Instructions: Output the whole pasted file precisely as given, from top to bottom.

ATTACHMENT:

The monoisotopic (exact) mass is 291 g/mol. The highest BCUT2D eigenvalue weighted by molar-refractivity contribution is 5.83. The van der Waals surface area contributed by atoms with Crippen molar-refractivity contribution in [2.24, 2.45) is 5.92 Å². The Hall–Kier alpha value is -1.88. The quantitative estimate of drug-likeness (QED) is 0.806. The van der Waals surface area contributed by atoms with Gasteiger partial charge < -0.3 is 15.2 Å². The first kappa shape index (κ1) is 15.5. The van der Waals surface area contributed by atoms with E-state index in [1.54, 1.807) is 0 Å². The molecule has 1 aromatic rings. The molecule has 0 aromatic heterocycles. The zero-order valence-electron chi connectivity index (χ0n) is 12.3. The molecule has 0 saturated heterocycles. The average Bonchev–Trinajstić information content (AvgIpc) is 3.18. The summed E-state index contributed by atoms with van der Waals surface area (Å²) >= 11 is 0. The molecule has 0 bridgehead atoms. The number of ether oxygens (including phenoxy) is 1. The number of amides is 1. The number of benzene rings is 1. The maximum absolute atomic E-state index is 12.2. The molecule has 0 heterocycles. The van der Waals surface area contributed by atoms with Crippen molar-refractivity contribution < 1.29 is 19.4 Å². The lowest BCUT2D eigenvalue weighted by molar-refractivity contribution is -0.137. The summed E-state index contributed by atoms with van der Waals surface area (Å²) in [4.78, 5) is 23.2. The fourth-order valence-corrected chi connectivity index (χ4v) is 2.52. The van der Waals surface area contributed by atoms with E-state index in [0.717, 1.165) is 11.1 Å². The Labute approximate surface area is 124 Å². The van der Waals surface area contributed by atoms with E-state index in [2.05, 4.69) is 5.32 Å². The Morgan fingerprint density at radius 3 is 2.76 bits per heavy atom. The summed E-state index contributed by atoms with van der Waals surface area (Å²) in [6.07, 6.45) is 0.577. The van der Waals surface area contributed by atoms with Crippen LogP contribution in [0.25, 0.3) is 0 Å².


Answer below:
The monoisotopic (exact) mass is 291 g/mol. The highest BCUT2D eigenvalue weighted by molar-refractivity contribution is 5.83. The van der Waals surface area contributed by atoms with Crippen molar-refractivity contribution in [2.24, 2.45) is 5.92 Å². The Hall–Kier alpha value is -1.88. The quantitative estimate of drug-likeness (QED) is 0.806. The van der Waals surface area contributed by atoms with Gasteiger partial charge < -0.3 is 15.2 Å². The first kappa shape index (κ1) is 15.5. The van der Waals surface area contributed by atoms with E-state index in [1.54, 1.807) is 0 Å². The molecule has 1 aromatic rings. The molecule has 0 aromatic heterocycles. The zero-order valence-electron chi connectivity index (χ0n) is 12.3. The molecule has 0 saturated heterocycles. The average Bonchev–Trinajstić information content (AvgIpc) is 3.18. The summed E-state index contributed by atoms with van der Waals surface area (Å²) >= 11 is 0. The molecule has 0 bridgehead atoms. The number of ether oxygens (including phenoxy) is 1. The number of amides is 1. The number of benzene rings is 1. The maximum absolute atomic E-state index is 12.2. The molecule has 0 heterocycles. The van der Waals surface area contributed by atoms with Crippen molar-refractivity contribution < 1.29 is 19.4 Å². The lowest BCUT2D eigenvalue weighted by molar-refractivity contribution is -0.137. The summed E-state index contributed by atoms with van der Waals surface area (Å²) in [4.78, 5) is 23.2. The fourth-order valence-corrected chi connectivity index (χ4v) is 2.52. The van der Waals surface area contributed by atoms with E-state index in [0.717, 1.165) is 11.1 Å². The Labute approximate surface area is 124 Å². The van der Waals surface area contributed by atoms with E-state index in [2.05, 4.69) is 5.32 Å². The Morgan fingerprint density at radius 3 is 2.76 bits per heavy atom. The summed E-state index contributed by atoms with van der Waals surface area (Å²) in [6.07, 6.45) is 0.577. The van der Waals surface area contributed by atoms with Crippen LogP contribution in [0.25, 0.3) is 0 Å².